2002 Scottish Cup Final

The "Lovenkrands" Game

Photo: © Photo London UK obtained via Adobe Stock


by Russell McFadyen

Season 2001-02 was somewhat of a mixed bag for Rangers. The league had been all but lost by the turn of the year, the Dick Advocaat era had come to an end, and the financial reality that would necessitate the squad downsizing had become evident.

And yet despite all of that it still provided one of the greatest memories that most Rangers fans possess.

The arrival of Alex McLeish had restored a sense of unity amongst the squad, and brought an almost instant impact. The defeat of Celtic in the League Cup Semi-Final had ended a run of 5 straight defeats to Martin O’Neil’s side.

Celtic on the other hand had won 19 of their 21 league games by January and had scored 10 times in their two Scottish League Cup ties prior to being put to the sword by Bert Konterman’s wonder-strike. On the Scottish Cup front, they had yet to concede a goal en route to the Final, scoring 12 as they despatched Alloa Athletic, Kilmarnock, Aberdeen and Ayr Utd.

Rangers began their Cup run with a fairly turgid tie against familiar foes Berwick Rangers that required a replay. What followed were comfortable victories over Forfar, Hibernian and Partick Thistle.

The result would be the 14th Old Firm Scottish Cup Final set for 4th May 2002. Remarkably of the 13 previous editions (with the 1909 Scottish Cup being withheld following crowd trouble) victories for each side were split at 6 apiece.


Past Old Firm Scottish Cup Finals

1894: Rangers 3-1 Celtic

1899: Celtic 2-0 Rangers

1904: Celtic 3-2 Rangers

1909: Trophy Withheld

1928: Rangers 4-0 Celtic

1963: 1-1, Rangers 3-0 Celtic (Replay)

1966: 0-0, Rangers 1-0 Celtic (Replay)

1971: 1-1, Celtic 2-1 Rangers (Replay)

1973: Rangers 3-2 Celtic

1977: Celtic 1-0 Rangers

1980: Celtic 1-0 Rangers

1989: Celtic 1-0 Rangers

1999: Rangers 1-0 Celtic

Rangers’ preparation for the final in the week leading up the Final consisted of light training sessions on the Monday and Tuesday, followed by a day off with squad meeting at an Italian restaurant in an effort to relax the players ahead of training being intensified towards the tail end of the week. The Rangers party would be awoken at 4am on the morning of the game following a fire alarm in their Moat House Hotel. Kept outside for almost an hour, it was believed the incident concerned a hoax bomb warning.

Martin O’Neil, who was able to rest his entire starting line-up the previous week, had been without Chris Sutton, Bobo Balde and Paul Lambert in the weeks leading up to the Hampden showpiece, but all three were included in the XI. More than likely with an eye on using set-pieces to their advantage, Celtic would manage to fit Sutton, John Hartson and Henrik Larsson all into their starting line-up.

Rangers loaded their attacking trident with pace to exploit the lack of mobility of Celtic’s back three, deploying Peter Lovenkrands, who had netted twice in his last three appearances against Celtic, as a number 9.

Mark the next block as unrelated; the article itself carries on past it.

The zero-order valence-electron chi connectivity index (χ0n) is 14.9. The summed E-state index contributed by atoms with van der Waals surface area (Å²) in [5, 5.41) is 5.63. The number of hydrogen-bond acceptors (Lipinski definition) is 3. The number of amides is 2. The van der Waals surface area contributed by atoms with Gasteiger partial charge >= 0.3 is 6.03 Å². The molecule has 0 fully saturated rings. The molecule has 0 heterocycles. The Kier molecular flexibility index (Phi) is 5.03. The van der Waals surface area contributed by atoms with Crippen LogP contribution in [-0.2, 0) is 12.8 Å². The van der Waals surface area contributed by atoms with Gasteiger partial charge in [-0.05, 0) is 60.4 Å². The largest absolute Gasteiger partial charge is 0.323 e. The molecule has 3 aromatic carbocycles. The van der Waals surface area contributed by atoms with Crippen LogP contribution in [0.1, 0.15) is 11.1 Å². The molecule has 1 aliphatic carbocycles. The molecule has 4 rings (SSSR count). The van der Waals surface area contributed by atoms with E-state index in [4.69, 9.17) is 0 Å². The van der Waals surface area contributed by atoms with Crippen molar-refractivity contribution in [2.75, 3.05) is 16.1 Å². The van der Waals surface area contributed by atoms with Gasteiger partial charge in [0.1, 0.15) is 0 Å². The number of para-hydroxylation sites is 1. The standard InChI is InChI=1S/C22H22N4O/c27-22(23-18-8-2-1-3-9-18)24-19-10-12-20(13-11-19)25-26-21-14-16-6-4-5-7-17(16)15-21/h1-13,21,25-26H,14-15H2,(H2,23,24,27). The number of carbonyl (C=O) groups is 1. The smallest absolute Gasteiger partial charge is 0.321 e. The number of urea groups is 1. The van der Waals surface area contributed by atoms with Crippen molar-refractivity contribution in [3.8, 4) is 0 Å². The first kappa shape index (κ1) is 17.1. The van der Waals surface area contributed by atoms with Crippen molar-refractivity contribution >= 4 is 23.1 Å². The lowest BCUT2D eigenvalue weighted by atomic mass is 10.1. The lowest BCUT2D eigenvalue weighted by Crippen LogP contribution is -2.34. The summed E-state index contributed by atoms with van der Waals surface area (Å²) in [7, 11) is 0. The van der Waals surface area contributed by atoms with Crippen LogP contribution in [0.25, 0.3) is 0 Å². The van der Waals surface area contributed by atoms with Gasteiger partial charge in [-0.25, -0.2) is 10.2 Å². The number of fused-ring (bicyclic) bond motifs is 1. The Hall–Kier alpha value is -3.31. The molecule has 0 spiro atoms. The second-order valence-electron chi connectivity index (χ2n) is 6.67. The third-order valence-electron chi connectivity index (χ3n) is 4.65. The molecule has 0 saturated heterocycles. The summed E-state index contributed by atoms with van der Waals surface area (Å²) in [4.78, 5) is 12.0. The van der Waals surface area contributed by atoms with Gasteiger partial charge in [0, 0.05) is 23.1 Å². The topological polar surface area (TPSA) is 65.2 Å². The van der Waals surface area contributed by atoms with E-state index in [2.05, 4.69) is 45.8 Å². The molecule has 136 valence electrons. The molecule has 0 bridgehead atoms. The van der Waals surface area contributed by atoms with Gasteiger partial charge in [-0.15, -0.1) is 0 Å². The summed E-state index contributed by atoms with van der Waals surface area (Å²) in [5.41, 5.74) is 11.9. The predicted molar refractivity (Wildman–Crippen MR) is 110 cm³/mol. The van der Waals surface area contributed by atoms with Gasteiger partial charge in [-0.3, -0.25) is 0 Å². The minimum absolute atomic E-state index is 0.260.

The teams that took to the field read as follows:

Celtic: Rab Douglas, Johan Mjallby, Bobo Balde, Didier Agathe, Neil Lennon, Paul Lambert, Stiliyan Petrov, Alan Thompson, Henrik Larsson, Chris Sutton and John Hartson

Rangers: Stefan Klos, Maurice Ross, Lorenzo Amoruso, Craig Moore, Arthur Numan, Barry Ferguson, Ronald de Boer, Fernando Ricksen, Peter Lovenkrands, Neil McCann and Claudio Caniggia.

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As the sun shown on the pristine Hampden turf, a far cry to what it had been when the same two sides had met earlier in the season, it was evident from the early stages that this Rangers side were bang up for the challenge. The front three were bamboozling the Celtic’s defence of Sutton, Mjallby and Balde with neat interchanging movement and runs in behind.

With the game little over a quarter-of-an-hour old, Caniggia set off on a run down the right flank having beaten Neil Lennon, to then be taken out by Chris Sutton with a bodycheck that would have been more at home on an ice hockey rink. It was clear that the Argentine was struggling and was forced off the pitch for further treatment by the physio.

With Rangers temporarily down to 10 men, Celtic maximised the advantage to pose their first real threat of the contest. Hartson forced his way beyond Mo Ross on the right-hand side of the penalty area and was able to dink a high ball into the penalty area. Perhaps slightly disorientated at that moment in time, Stefan Klos clawed the ball over the bar for the concession of a corner.

Alan Thompson, who was always dangerous from a set-piece, curled the ball deep to the back post finding Balde. His header was driven straight down into the ground and as it rebounded back up off the turf, Hartson was left unmarked inside the six-yard box with the fairly simple task of nodding the ball past de Boer on the post and a scrambling Stefan Klos.

If going a goal down wasn’t a big enough blow for the Gers, they would also be forced into making their substitute with only 22 minutes played. Caniggia was unable to continue and was to be replaced by fellow summer signing Shota Arveladze. Caniggia had looked bright in the opening salvo, and despite failing to make a significant impact initially, had experienced an upturn in fortunes after the arrival of Alex McLeish that coincided with a return to the Argentina squad following a dispute regarding his hair.